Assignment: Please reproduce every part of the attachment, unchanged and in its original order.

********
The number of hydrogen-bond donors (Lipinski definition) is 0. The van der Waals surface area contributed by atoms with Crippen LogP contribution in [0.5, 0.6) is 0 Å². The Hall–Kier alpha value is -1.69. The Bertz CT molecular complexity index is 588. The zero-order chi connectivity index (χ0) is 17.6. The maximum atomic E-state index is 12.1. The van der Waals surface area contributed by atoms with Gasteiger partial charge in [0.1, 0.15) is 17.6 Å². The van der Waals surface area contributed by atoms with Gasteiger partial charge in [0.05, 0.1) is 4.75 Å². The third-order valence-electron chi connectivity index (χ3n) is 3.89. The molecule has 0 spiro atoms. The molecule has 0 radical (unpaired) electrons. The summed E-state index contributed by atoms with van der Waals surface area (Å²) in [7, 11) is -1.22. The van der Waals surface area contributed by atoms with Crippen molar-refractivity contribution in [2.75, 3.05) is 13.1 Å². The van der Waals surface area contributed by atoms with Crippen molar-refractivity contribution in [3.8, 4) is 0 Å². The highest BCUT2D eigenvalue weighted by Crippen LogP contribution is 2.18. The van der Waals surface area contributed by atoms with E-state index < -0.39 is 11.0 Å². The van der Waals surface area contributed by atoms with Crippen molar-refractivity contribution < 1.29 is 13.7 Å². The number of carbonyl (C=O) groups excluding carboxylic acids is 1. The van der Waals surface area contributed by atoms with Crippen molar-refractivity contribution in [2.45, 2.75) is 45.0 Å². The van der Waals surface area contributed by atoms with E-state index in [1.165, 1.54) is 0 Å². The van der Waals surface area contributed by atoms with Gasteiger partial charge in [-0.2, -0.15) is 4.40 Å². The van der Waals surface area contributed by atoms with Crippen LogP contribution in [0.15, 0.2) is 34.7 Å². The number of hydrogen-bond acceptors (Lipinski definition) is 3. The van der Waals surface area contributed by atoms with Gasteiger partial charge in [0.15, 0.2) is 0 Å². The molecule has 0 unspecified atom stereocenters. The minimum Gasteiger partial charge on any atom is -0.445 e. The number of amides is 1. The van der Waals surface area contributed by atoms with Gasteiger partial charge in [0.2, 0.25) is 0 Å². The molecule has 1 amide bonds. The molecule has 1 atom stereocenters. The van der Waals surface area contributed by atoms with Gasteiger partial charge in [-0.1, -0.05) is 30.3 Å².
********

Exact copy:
The number of hydrogen-bond donors (Lipinski definition) is 0. The van der Waals surface area contributed by atoms with Crippen LogP contribution in [0.5, 0.6) is 0 Å². The Hall–Kier alpha value is -1.69. The Bertz CT molecular complexity index is 588. The zero-order chi connectivity index (χ0) is 17.6. The maximum atomic E-state index is 12.1. The van der Waals surface area contributed by atoms with Gasteiger partial charge in [0.1, 0.15) is 17.6 Å². The van der Waals surface area contributed by atoms with Gasteiger partial charge in [0.05, 0.1) is 4.75 Å². The third-order valence-electron chi connectivity index (χ3n) is 3.89. The molecule has 0 spiro atoms. The molecule has 0 radical (unpaired) electrons. The summed E-state index contributed by atoms with van der Waals surface area (Å²) in [7, 11) is -1.22. The van der Waals surface area contributed by atoms with Crippen molar-refractivity contribution in [2.75, 3.05) is 13.1 Å². The van der Waals surface area contributed by atoms with Crippen molar-refractivity contribution in [3.8, 4) is 0 Å². The highest BCUT2D eigenvalue weighted by Crippen LogP contribution is 2.18. The van der Waals surface area contributed by atoms with E-state index < -0.39 is 11.0 Å². The van der Waals surface area contributed by atoms with Crippen molar-refractivity contribution < 1.29 is 13.7 Å². The number of carbonyl (C=O) groups excluding carboxylic acids is 1. The van der Waals surface area contributed by atoms with Crippen molar-refractivity contribution in [2.45, 2.75) is 45.0 Å². The van der Waals surface area contributed by atoms with E-state index in [1.165, 1.54) is 0 Å². The van der Waals surface area contributed by atoms with Gasteiger partial charge in [-0.2, -0.15) is 4.40 Å². The van der Waals surface area contributed by atoms with Crippen LogP contribution in [0.15, 0.2) is 34.7 Å². The number of hydrogen-bond acceptors (Lipinski definition) is 3. The van der Waals surface area contributed by atoms with Gasteiger partial charge in [0.15, 0.2) is 0 Å². The molecule has 0 unspecified atom stereocenters. The minimum Gasteiger partial charge on any atom is -0.445 e. The number of amides is 1. The van der Waals surface area contributed by atoms with Gasteiger partial charge in [0.2, 0.25) is 0 Å². The molecule has 1 amide bonds. The molecule has 1 atom stereocenters. The van der Waals surface area contributed by atoms with Gasteiger partial charge in [-0.1, -0.05) is 30.3 Å².